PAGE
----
Britain has accused the EU of adopting a “purist” approach to the Brexit withdrawal deal in Northern Ireland amid warnings that sales of sausages from the rest of the UK could be blocked.
Ahead of fresh talks on Wednesday to try to resolve the continuing differences over the implementation of the Northern Ireland Protocol in the agreement, Downing Street urged Brussels to show “common sense and pragmatism”.
The appeal came after European Commission vice president Maros Sefcovic said the EU would act “swiftly, firmly and resolutely” if the UK tried to backtrack on its obligations under the deal.
It came amid reports Britain is ready to act unilaterally to delay imposition of checks on chilled meats such as sausages and chicken nuggets coming to Northern Ireland from Great Britain when the current “grace period” expires at the end of June.
While the Prime Minister’s official spokesman refused to be drawn on what steps the Government would take if there was no agreement by that point, he insisted there was no justification for barring chilled meats from Northern Irish shops.
“Any ban would be contrary to the aims of the protocol and the interests of the people of Northern Ireland,” the spokesman said.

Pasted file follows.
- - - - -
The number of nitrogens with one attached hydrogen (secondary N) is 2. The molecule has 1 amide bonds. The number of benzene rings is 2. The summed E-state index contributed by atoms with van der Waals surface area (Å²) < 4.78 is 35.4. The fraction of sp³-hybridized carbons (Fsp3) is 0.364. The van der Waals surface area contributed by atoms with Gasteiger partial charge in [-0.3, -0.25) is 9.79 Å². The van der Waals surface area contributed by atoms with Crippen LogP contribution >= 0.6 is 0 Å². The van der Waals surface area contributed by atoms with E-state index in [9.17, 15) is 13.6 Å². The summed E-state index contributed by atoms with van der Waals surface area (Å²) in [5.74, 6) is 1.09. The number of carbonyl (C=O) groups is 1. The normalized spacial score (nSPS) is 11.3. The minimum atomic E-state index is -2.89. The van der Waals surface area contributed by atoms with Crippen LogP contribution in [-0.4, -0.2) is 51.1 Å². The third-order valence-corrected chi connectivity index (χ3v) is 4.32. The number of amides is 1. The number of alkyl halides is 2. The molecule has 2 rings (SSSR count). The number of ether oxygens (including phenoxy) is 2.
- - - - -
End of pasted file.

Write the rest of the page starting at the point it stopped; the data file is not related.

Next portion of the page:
“The protocol was a compromise. We didn’t expect the EU to take a purist approach when implementing it. We are working very hard to try to resolve these issues consensually.
“The Prime Minister has always made clear we will consider all our options in meeting our responsibility to sustain peace and prosperity in Northern Ireland.
“We hope that the EU will show the common sense and pragmatism needed to make progress.”
His comments came after Environment Secretary George Eustice dismissed the idea of controls on the movement of chilled meats between the rest of the UK and Northern Ireland as “bonkers”.
“I think that’s a nonsense. I think we’ve got a very good sausage industry in this country, we’ve got the highest standards of food hygiene in the world,” he told LBC.
Earlier, Mr Sefcovic raised the prospect of a trade war – with Brussels imposing tariffs and quotas on British exports – if the UK failed to meet its international obligations under the the Northern Ireland Protocol.
The deal – intended to ensure there is no return to a hard border with the Republic – means that Northern Ireland remains part of the EU single market, which in turn requires checks on some goods coming from Great Britain.
But Mr Sefcovic – who will hold talks with Brexit minister Lord Frost on Wednesday – said there had been “numerous and fundamental gaps” in the UK’s implementation of the agreement.
Writing in The Daily Telegraph, he said that if Britain took further unilateral actions the EU “will not be shy in reacting swiftly, firmly and resolutely to ensure that the UK abides by its international law obligations”.